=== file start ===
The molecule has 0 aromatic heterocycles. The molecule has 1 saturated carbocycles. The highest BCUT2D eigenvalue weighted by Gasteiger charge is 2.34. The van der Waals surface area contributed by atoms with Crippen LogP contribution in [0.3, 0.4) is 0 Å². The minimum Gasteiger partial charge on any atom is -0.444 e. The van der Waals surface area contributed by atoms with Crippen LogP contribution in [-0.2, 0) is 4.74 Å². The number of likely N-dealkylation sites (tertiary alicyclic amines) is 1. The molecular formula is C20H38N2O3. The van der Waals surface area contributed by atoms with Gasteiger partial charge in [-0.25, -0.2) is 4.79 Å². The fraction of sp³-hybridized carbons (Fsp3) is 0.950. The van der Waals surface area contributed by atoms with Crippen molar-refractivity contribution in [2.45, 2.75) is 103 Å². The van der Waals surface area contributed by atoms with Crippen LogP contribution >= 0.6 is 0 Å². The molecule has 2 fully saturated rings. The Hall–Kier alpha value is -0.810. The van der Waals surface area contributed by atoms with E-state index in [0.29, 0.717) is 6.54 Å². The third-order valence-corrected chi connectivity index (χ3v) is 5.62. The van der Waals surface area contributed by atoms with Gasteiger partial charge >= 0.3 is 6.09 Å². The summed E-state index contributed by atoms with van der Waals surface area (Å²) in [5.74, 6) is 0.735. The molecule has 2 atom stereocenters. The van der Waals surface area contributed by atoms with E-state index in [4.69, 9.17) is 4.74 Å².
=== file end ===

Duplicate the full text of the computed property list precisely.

The molecule has 0 aromatic heterocycles. The molecule has 1 saturated carbocycles. The highest BCUT2D eigenvalue weighted by Gasteiger charge is 2.34. The van der Waals surface area contributed by atoms with Crippen LogP contribution in [0.3, 0.4) is 0 Å². The minimum Gasteiger partial charge on any atom is -0.444 e. The van der Waals surface area contributed by atoms with Crippen LogP contribution in [-0.2, 0) is 4.74 Å². The number of likely N-dealkylation sites (tertiary alicyclic amines) is 1. The molecular formula is C20H38N2O3. The van der Waals surface area contributed by atoms with Gasteiger partial charge in [-0.25, -0.2) is 4.79 Å². The fraction of sp³-hybridized carbons (Fsp3) is 0.950. The van der Waals surface area contributed by atoms with Crippen molar-refractivity contribution in [2.45, 2.75) is 103 Å². The van der Waals surface area contributed by atoms with Crippen LogP contribution >= 0.6 is 0 Å². The molecule has 2 fully saturated rings. The Hall–Kier alpha value is -0.810. The van der Waals surface area contributed by atoms with E-state index in [0.29, 0.717) is 6.54 Å². The third-order valence-corrected chi connectivity index (χ3v) is 5.62. The van der Waals surface area contributed by atoms with Gasteiger partial charge >= 0.3 is 6.09 Å². The summed E-state index contributed by atoms with van der Waals surface area (Å²) in [5.74, 6) is 0.735. The molecule has 2 atom stereocenters. The van der Waals surface area contributed by atoms with E-state index in [4.69, 9.17) is 4.74 Å².